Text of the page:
Scientists call it the epoch of reionization, the period in which a newborn universe went from darkness to light as the first stars, galaxies and black holes began forming and radiating energy.
In a paper published Thursday in Nature, researchers are challenging one long-held conception about how quickly the universe began warming during this transition period.
Based on observations of X-ray emissions from binary star systems, as well as new mathematical models, cosmologists at Tel Aviv University and Harvard say that heating of the universe progressed much more slowly, and uniformly, than previously thought.
According to scientists, the reionization period began several hundred million years after the big bang, when neutral hydrogen and helium particles began to condense into clouds.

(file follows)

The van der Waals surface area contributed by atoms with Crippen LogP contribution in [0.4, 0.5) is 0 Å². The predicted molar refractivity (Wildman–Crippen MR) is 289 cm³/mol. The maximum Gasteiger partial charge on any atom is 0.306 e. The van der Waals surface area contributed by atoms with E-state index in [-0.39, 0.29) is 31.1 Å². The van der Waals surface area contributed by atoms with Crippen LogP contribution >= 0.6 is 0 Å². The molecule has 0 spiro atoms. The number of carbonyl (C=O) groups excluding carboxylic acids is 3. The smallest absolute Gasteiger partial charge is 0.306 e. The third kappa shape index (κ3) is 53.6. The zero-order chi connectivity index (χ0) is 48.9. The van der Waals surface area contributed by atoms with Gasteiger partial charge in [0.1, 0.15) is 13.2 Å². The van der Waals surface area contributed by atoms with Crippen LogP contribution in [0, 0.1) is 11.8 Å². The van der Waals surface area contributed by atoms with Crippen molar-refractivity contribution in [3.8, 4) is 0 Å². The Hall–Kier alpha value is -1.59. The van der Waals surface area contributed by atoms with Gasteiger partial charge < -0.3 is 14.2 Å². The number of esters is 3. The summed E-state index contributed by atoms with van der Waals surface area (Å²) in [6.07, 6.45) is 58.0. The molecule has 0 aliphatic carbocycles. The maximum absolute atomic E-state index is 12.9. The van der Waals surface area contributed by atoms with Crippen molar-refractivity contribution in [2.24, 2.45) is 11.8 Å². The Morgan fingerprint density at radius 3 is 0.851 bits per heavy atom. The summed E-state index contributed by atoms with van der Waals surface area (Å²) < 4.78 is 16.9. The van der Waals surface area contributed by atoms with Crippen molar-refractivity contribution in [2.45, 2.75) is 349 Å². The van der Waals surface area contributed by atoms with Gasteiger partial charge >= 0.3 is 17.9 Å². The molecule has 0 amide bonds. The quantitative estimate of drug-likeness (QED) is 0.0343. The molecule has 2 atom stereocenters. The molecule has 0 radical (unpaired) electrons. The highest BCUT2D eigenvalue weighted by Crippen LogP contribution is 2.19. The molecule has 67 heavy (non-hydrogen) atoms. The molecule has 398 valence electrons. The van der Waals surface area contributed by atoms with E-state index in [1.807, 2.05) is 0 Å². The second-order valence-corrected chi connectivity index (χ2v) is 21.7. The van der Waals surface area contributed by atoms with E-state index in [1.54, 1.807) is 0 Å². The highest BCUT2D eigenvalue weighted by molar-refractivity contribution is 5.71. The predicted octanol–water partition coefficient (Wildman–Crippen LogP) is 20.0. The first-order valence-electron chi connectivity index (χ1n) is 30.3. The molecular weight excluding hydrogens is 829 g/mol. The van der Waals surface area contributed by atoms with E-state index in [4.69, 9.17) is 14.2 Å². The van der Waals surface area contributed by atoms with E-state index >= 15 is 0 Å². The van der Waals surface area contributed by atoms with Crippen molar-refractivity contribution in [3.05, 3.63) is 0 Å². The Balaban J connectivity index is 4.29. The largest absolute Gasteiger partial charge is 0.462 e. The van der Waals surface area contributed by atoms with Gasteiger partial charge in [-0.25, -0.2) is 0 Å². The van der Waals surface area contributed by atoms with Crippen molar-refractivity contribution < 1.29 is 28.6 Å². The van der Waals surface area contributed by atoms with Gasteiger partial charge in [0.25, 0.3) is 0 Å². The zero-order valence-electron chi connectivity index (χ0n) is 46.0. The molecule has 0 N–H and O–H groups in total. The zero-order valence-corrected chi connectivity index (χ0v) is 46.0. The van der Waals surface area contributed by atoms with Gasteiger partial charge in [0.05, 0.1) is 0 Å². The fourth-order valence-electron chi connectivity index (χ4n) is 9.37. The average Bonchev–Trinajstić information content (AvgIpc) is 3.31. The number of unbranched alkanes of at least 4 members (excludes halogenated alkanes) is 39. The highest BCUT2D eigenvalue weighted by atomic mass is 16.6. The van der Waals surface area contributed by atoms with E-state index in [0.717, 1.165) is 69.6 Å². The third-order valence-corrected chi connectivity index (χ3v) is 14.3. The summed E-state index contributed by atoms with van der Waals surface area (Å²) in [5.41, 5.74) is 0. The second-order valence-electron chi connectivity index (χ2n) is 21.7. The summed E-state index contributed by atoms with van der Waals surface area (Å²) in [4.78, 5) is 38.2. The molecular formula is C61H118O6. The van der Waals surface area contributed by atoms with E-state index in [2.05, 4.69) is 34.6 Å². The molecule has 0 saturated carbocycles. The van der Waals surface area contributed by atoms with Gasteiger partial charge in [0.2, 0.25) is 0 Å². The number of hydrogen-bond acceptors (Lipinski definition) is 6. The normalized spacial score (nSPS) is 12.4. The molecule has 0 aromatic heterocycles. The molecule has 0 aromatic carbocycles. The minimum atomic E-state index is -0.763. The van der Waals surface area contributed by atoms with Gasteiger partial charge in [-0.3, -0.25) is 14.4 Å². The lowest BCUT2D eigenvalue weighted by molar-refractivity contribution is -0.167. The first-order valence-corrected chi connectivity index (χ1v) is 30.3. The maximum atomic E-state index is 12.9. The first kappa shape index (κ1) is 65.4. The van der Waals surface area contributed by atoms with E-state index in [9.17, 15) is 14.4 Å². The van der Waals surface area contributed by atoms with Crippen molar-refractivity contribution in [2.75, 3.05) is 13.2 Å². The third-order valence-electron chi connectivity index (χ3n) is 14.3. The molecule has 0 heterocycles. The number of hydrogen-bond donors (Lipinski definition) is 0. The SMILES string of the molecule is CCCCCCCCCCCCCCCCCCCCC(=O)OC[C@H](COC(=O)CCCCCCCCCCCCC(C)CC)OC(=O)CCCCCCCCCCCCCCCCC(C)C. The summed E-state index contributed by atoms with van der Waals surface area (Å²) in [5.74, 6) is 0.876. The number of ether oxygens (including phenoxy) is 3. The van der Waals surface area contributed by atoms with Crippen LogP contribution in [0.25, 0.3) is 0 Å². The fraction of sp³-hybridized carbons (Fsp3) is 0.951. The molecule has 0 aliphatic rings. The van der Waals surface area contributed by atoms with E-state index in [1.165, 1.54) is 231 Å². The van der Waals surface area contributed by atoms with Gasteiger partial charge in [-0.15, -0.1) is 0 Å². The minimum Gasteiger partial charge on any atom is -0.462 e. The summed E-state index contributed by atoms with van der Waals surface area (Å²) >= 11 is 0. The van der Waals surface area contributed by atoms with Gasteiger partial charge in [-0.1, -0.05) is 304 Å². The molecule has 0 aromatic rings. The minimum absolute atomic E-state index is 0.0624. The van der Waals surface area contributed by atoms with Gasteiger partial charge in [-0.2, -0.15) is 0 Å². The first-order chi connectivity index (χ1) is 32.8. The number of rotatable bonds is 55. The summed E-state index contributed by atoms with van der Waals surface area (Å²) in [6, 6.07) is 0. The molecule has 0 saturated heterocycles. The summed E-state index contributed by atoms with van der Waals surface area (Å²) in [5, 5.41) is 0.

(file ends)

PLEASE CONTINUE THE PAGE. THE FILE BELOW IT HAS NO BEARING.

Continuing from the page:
Eventually these clouds formed the first stars and galaxies, which then emitted large amounts of ultraviolet light. This energy was strong enough to ionize nearby hydrogen atoms by knocking off electrons, giving them a positive charge, scientists say.
The period ended about 1 billion years after the big bang.
To learn more about this period in the universe's evolution, scientists have constructed radio telescopes that search for 21-centimeter-wavelength radio emissions from ancient neutral hydrogen particles.
In the Nature study, lead author Anastasia Fialkov of Tel Aviv University and colleagues wrote that X-ray emissions from early binary star systems helped to heat the hydrogen during the reionization period. Based on new observations of these binary systems, they recalculated how long it would take for the X-ray energy to spread.
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